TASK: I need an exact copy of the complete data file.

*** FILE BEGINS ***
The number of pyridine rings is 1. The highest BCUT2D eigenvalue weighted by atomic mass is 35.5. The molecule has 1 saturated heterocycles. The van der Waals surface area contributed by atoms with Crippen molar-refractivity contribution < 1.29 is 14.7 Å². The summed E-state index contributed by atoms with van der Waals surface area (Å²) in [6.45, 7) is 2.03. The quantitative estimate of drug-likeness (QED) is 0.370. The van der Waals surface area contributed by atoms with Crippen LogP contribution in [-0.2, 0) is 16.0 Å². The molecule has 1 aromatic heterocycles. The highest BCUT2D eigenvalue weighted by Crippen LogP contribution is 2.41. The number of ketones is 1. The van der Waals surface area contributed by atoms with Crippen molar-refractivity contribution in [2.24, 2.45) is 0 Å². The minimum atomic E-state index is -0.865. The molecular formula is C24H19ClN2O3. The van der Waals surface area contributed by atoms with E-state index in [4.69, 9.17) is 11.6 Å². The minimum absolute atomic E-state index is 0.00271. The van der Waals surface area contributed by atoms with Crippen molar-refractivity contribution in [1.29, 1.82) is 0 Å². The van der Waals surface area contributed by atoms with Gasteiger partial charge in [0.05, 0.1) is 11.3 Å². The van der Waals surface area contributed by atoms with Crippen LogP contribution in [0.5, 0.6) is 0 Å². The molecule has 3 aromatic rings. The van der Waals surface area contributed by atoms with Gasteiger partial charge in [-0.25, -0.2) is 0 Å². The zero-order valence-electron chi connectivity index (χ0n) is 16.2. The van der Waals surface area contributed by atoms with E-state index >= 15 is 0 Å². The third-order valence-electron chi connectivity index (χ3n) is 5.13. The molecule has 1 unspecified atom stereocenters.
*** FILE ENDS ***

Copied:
The number of pyridine rings is 1. The highest BCUT2D eigenvalue weighted by atomic mass is 35.5. The molecule has 1 saturated heterocycles. The van der Waals surface area contributed by atoms with Crippen molar-refractivity contribution < 1.29 is 14.7 Å². The summed E-state index contributed by atoms with van der Waals surface area (Å²) in [6.45, 7) is 2.03. The quantitative estimate of drug-likeness (QED) is 0.370. The van der Waals surface area contributed by atoms with Crippen LogP contribution in [-0.2, 0) is 16.0 Å². The molecule has 1 aromatic heterocycles. The highest BCUT2D eigenvalue weighted by Crippen LogP contribution is 2.41. The number of ketones is 1. The van der Waals surface area contributed by atoms with Crippen molar-refractivity contribution in [2.24, 2.45) is 0 Å². The minimum atomic E-state index is -0.865. The molecular formula is C24H19ClN2O3. The van der Waals surface area contributed by atoms with E-state index in [4.69, 9.17) is 11.6 Å². The minimum absolute atomic E-state index is 0.00271. The van der Waals surface area contributed by atoms with Crippen molar-refractivity contribution in [1.29, 1.82) is 0 Å². The van der Waals surface area contributed by atoms with Gasteiger partial charge in [0.05, 0.1) is 11.3 Å². The van der Waals surface area contributed by atoms with Crippen LogP contribution in [0.5, 0.6) is 0 Å². The molecule has 3 aromatic rings. The van der Waals surface area contributed by atoms with Gasteiger partial charge in [-0.25, -0.2) is 0 Å². The zero-order valence-electron chi connectivity index (χ0n) is 16.2. The van der Waals surface area contributed by atoms with E-state index >= 15 is 0 Å². The third-order valence-electron chi connectivity index (χ3n) is 5.13. The molecule has 1 unspecified atom stereocenters.